In January 2021, the financial watchdog took action by introducing a ban on car sellers and brokers charging commission linked to the interest rate paid on loans for vehicles to put a stop to sales staff encouraging customers to stretch their budgets to pricier models in a bid to line their own pockets.
However, the cost-of-living crunch is now raising fresh concerns as pressure mounts on household finances.
The average UK wage has increased by 33% since 2009, but debt borrowed on new cars alone has more than doubled in the same period
Mr Masson explained: ‘Over the last decade, average wages have not kept pace with the growing level of debt.
‘Whereas wages have increased by 33 per cent since 2009, the debt borrowed on new cars has more than doubled, while average used car finance debt has significantly increased by 87 per cent over the same period.’
He adds: ‘If the UK continues to experience spiralling inflation, we may have to brace for a significant proportion of borrowers defaulting on their debts, leading to their vehicles being repossessed and possible bankruptcy.’
The report said the drive for motorists to go green is also compounding concerns.
With electric cars at a significant premium over the retail price of petrol or diesel equivalents, even greater debt burdens are being taken on by those consumers who are making the switch.
‘As energy costs drive ever upwards, the promise of lower running costs to offset that increased borrowing is not forthcoming,’ he warned.
If the UK continues to experience spiralling inflation, we may have to brace for a significant proportion of borrowers defaulting on their debts, leading to their vehicles being repossessed and possible bankruptcy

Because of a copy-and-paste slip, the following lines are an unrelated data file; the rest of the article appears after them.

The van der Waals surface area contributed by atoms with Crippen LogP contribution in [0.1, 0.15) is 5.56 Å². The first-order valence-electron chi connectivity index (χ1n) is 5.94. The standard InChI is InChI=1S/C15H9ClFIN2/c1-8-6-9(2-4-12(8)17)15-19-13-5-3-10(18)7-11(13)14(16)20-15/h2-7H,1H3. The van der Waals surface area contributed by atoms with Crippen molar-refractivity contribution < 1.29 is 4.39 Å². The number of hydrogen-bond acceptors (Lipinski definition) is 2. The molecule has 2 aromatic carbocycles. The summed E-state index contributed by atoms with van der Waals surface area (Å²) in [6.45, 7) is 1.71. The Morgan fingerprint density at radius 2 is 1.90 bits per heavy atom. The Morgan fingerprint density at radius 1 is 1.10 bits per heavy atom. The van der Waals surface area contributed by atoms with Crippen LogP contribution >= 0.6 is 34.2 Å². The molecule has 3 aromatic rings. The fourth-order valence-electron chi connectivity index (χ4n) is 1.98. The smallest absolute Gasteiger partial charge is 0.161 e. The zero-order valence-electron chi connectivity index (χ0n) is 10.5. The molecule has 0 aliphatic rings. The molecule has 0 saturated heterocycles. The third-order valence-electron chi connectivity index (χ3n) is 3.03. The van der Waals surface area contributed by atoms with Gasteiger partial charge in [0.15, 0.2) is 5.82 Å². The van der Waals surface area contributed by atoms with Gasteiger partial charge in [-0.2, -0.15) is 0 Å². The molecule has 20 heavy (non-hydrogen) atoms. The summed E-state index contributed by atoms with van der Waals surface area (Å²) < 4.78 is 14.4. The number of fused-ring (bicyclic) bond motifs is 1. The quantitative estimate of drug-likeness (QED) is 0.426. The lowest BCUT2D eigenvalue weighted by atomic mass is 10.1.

Stuart Masson, editorial director at The Car Expert
The investigation also shone a light over long-standing concerns regarding the mis-selling of PCP deals, which it says can be ‘mistaken for leasing or rental agreements’ rather than purchase agreements.
The latter means a consumer will borrow the total value of the car minus the initial deposit. In order to keep the car, a final ‘balloon payment’ (the projected future value of the vehicle) must be paid at the end of the loan.
This is typically a significant sum of money that many do not thoroughly consider when signing the agreement.
The Car Expert says that it is common for customers to find that at the end of the contract period their financial situation has changed and they are unable to pay the final amount owed, meaning they have to hand the keys to the vehicle back.
‘The industry needs be more transparent about what these PCP deals entail.
‘Manufacturers, dealers and the media should be clear that these are purchase agreements and that the balloon payment is part of the total amount borrowed’, said Masson.
Motorists who are unable to keep up their car finance payments due to the cost-of-living crisis should contact the provider immediately to discuss arrangements going forward.
The Financial Conduct Authority also has rules in place to ensure customers are treated fairly and drivers can contact the Financial Ombudsman Service for advice or guidance.
Doing so might produce a better result as well as protect credit files in the future.